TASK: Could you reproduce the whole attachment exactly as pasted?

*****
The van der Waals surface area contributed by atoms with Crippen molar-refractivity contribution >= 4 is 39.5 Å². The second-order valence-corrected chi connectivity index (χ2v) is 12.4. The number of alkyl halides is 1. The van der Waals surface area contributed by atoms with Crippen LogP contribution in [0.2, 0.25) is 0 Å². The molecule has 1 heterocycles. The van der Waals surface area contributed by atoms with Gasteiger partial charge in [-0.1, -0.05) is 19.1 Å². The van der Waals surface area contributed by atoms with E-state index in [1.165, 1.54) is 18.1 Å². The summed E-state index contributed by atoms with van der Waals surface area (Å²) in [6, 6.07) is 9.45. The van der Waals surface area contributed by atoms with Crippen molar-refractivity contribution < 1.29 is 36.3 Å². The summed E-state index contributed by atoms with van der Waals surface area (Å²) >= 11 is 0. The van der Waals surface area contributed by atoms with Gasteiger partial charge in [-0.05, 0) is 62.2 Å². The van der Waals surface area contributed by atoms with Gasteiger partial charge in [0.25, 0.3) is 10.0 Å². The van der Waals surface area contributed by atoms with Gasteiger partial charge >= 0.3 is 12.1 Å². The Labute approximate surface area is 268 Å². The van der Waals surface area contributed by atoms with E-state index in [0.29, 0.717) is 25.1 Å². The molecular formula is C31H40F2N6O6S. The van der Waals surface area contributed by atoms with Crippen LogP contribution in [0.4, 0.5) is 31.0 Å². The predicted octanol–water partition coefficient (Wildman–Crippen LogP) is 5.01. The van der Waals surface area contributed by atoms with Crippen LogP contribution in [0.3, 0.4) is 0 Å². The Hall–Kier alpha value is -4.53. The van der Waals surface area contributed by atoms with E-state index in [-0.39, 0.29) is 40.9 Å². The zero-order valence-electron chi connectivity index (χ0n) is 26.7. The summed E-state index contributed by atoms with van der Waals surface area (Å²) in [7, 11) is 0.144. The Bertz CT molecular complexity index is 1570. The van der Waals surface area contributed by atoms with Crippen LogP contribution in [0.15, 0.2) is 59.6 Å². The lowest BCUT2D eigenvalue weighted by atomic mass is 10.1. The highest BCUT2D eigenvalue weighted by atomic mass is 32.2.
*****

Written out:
The van der Waals surface area contributed by atoms with Crippen molar-refractivity contribution >= 4 is 39.5 Å². The second-order valence-corrected chi connectivity index (χ2v) is 12.4. The number of alkyl halides is 1. The van der Waals surface area contributed by atoms with Crippen LogP contribution in [0.2, 0.25) is 0 Å². The molecule has 1 heterocycles. The van der Waals surface area contributed by atoms with Gasteiger partial charge in [-0.1, -0.05) is 19.1 Å². The van der Waals surface area contributed by atoms with E-state index in [1.165, 1.54) is 18.1 Å². The summed E-state index contributed by atoms with van der Waals surface area (Å²) in [6, 6.07) is 9.45. The van der Waals surface area contributed by atoms with Crippen molar-refractivity contribution < 1.29 is 36.3 Å². The summed E-state index contributed by atoms with van der Waals surface area (Å²) >= 11 is 0. The van der Waals surface area contributed by atoms with Gasteiger partial charge in [-0.05, 0) is 62.2 Å². The van der Waals surface area contributed by atoms with Gasteiger partial charge in [0.25, 0.3) is 10.0 Å². The van der Waals surface area contributed by atoms with Gasteiger partial charge >= 0.3 is 12.1 Å². The Labute approximate surface area is 268 Å². The van der Waals surface area contributed by atoms with E-state index in [0.29, 0.717) is 25.1 Å². The molecular formula is C31H40F2N6O6S. The van der Waals surface area contributed by atoms with Crippen LogP contribution in [0.4, 0.5) is 31.0 Å². The predicted octanol–water partition coefficient (Wildman–Crippen LogP) is 5.01. The van der Waals surface area contributed by atoms with Crippen LogP contribution in [0.3, 0.4) is 0 Å². The Hall–Kier alpha value is -4.53. The van der Waals surface area contributed by atoms with E-state index in [-0.39, 0.29) is 40.9 Å². The zero-order valence-electron chi connectivity index (χ0n) is 26.7. The summed E-state index contributed by atoms with van der Waals surface area (Å²) in [7, 11) is 0.144. The Bertz CT molecular complexity index is 1570. The van der Waals surface area contributed by atoms with Crippen LogP contribution in [0.15, 0.2) is 59.6 Å². The lowest BCUT2D eigenvalue weighted by atomic mass is 10.1. The highest BCUT2D eigenvalue weighted by atomic mass is 32.2.